If the sound of people talking bothers you, work in a conference room, he said. If a cluttered desk is distracting, remove some of the disorder or find an empty workspace, he added. Copper’s client who had a messy bedroom worked in a different room, which only had a desk and chair.
2. Make important things stand out.
Want to remember what someone is saying? Look at them and repeat their words in your head after they’re done, Tuckman said. Need to mail an envelope the next morning? Instead of leaving it on a cluttered table (where it disappears), put it on the floor in front of the door, he said.
3. Beat the clock.
Setting a timer for a specific task helps to enhance focus, Rayburn said. “Deadlines stimulate our brains.” She often suggests clients set a timer for 15 minutes to start on projects or chores.
Also, use a timer for checking in with yourself. When it dings, Rayburn said, ask yourself: “Am I doing what I intended to do?”
4. Focus on self-care.
Rayburn notices that her clients are more distractible when they aren’t sleeping enough, drinking enough water, eating enough nutrients or exercising.
Both she and Tuckman stressed the importance of engaging in healthy habits. As Rayburn said, “Something as simple as drinking more water can make it easier to focus.”
5. Have a plan for your work.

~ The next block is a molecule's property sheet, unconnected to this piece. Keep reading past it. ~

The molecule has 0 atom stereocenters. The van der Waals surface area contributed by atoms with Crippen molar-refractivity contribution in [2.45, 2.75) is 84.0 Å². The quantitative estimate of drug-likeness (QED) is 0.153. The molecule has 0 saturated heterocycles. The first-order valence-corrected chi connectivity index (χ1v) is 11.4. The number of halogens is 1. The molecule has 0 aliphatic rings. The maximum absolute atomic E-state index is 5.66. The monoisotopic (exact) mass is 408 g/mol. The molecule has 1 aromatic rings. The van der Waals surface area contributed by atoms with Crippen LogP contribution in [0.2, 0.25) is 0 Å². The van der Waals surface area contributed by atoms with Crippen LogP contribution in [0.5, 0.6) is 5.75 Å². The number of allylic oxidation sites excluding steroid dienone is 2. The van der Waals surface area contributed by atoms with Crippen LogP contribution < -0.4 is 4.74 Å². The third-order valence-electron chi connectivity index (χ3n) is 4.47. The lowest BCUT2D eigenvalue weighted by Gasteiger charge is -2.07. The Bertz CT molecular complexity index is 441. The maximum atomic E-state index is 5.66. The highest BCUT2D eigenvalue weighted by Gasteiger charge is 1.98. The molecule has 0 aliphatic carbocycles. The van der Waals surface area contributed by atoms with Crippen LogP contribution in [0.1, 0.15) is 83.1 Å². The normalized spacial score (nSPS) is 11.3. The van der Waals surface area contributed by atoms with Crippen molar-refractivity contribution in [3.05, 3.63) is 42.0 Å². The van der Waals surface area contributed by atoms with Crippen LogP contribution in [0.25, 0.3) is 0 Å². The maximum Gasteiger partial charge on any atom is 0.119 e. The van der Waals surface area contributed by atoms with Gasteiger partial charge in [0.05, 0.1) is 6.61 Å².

Everyone has a limit on how long they can pay attention to a task, Tuckman said. This is why he suggested planning out your work. For instance, if you know you can focus fully for 30 minutes, plan a short break afterward. “Procrastination [leaves you] working past the point of optimal focus.”
6. Play music or white noise.
Background noise that doesn’t distract you is often helpful for tasks requiring mental work, such as writing or homework, Rayburn said. She has white noise apps on her phone and computer. For activities that require more energy, such as cleaning the house, upbeat music may help, she said. Because everyone is different, Rayburn recommended experimenting to decide what works best for you.
7. Seek out a “white noise” experience.
Copper has coached people who find it helpful to work in the airport because they’re less distracted by the surrounding white noise. For some people one person walking around is a big distraction. But working at Starbucks, where there’s lots of movement, is actually helpful, he said.
Getting easily distracted is frustrating. But remember that your lack of focus “isn’t a failure of will,” Rayburn said. Rather, it’s an issue of brain chemistry, she said. Also, what helps you focus today might not help you focus tomorrow. That’s why it’s key to have a “variety of tools and increased awareness of [your] distractibility.”
As Tuckman said, “it’s amazing how little attention we pay to our own attention. But by noticing how your attention works — and when it doesn’t work for you – you’ll be in better shape to use your attention to its fullest.”
Student with headphones photo available from Shutterstock